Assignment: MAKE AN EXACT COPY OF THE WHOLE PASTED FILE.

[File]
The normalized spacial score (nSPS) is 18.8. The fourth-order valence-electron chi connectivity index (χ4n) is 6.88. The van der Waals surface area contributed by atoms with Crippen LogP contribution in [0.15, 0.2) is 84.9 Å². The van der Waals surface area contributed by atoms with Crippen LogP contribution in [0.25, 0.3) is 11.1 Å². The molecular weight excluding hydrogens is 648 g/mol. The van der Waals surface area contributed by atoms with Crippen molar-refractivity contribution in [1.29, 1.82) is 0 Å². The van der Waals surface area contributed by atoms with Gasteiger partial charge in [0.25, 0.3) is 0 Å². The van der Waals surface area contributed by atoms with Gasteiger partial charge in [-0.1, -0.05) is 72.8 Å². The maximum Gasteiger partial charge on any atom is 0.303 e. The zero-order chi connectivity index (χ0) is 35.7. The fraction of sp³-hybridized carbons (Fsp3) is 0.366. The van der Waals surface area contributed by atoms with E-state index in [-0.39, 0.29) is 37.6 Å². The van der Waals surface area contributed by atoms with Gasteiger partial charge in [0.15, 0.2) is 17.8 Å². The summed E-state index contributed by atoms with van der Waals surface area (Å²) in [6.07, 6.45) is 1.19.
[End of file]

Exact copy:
The normalized spacial score (nSPS) is 18.8. The fourth-order valence-electron chi connectivity index (χ4n) is 6.88. The van der Waals surface area contributed by atoms with Crippen LogP contribution in [0.15, 0.2) is 84.9 Å². The van der Waals surface area contributed by atoms with Crippen LogP contribution in [0.25, 0.3) is 11.1 Å². The molecular weight excluding hydrogens is 648 g/mol. The van der Waals surface area contributed by atoms with Crippen molar-refractivity contribution in [1.29, 1.82) is 0 Å². The van der Waals surface area contributed by atoms with Gasteiger partial charge in [0.25, 0.3) is 0 Å². The van der Waals surface area contributed by atoms with Gasteiger partial charge in [-0.1, -0.05) is 72.8 Å². The maximum Gasteiger partial charge on any atom is 0.303 e. The zero-order chi connectivity index (χ0) is 35.7. The fraction of sp³-hybridized carbons (Fsp3) is 0.366. The van der Waals surface area contributed by atoms with E-state index in [-0.39, 0.29) is 37.6 Å². The van der Waals surface area contributed by atoms with Gasteiger partial charge in [0.15, 0.2) is 17.8 Å². The summed E-state index contributed by atoms with van der Waals surface area (Å²) in [6.07, 6.45) is 1.19.